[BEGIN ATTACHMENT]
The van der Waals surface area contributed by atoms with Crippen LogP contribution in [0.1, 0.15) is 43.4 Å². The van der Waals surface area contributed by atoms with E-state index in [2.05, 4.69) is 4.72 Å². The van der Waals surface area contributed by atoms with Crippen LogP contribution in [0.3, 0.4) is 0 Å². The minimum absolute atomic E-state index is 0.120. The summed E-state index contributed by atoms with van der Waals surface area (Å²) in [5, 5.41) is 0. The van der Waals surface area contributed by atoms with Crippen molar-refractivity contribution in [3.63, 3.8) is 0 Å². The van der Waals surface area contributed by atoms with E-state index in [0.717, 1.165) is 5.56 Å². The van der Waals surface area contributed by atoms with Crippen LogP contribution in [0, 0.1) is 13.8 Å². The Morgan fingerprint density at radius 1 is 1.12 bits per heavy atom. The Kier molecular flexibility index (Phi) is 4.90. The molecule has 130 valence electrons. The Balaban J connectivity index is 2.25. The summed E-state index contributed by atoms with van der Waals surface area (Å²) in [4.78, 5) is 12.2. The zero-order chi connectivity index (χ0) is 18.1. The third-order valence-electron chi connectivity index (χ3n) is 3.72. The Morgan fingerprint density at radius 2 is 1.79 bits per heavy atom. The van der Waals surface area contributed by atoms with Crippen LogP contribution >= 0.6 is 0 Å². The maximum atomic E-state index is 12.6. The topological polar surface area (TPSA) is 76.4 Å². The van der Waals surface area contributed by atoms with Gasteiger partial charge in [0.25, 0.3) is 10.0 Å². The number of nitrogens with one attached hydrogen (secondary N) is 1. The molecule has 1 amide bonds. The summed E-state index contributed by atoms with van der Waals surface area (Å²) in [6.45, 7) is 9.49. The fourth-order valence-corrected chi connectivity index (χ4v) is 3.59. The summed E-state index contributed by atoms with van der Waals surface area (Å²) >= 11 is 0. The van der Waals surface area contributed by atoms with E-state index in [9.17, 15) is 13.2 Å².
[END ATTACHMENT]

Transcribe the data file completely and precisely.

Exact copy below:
The van der Waals surface area contributed by atoms with Crippen LogP contribution in [0.1, 0.15) is 43.4 Å². The van der Waals surface area contributed by atoms with E-state index in [2.05, 4.69) is 4.72 Å². The van der Waals surface area contributed by atoms with Crippen LogP contribution in [0.3, 0.4) is 0 Å². The minimum absolute atomic E-state index is 0.120. The summed E-state index contributed by atoms with van der Waals surface area (Å²) in [5, 5.41) is 0. The van der Waals surface area contributed by atoms with Crippen molar-refractivity contribution in [3.63, 3.8) is 0 Å². The van der Waals surface area contributed by atoms with E-state index in [0.717, 1.165) is 5.56 Å². The van der Waals surface area contributed by atoms with Crippen LogP contribution in [0, 0.1) is 13.8 Å². The Morgan fingerprint density at radius 1 is 1.12 bits per heavy atom. The Kier molecular flexibility index (Phi) is 4.90. The molecule has 130 valence electrons. The Balaban J connectivity index is 2.25. The summed E-state index contributed by atoms with van der Waals surface area (Å²) in [4.78, 5) is 12.2. The zero-order chi connectivity index (χ0) is 18.1. The third-order valence-electron chi connectivity index (χ3n) is 3.72. The Morgan fingerprint density at radius 2 is 1.79 bits per heavy atom. The van der Waals surface area contributed by atoms with Crippen LogP contribution >= 0.6 is 0 Å². The maximum atomic E-state index is 12.6. The topological polar surface area (TPSA) is 76.4 Å². The van der Waals surface area contributed by atoms with Gasteiger partial charge in [0.25, 0.3) is 10.0 Å². The number of nitrogens with one attached hydrogen (secondary N) is 1. The molecule has 1 amide bonds. The summed E-state index contributed by atoms with van der Waals surface area (Å²) in [6.45, 7) is 9.49. The fourth-order valence-corrected chi connectivity index (χ4v) is 3.59. The summed E-state index contributed by atoms with van der Waals surface area (Å²) >= 11 is 0. The van der Waals surface area contributed by atoms with E-state index in [9.17, 15) is 13.2 Å².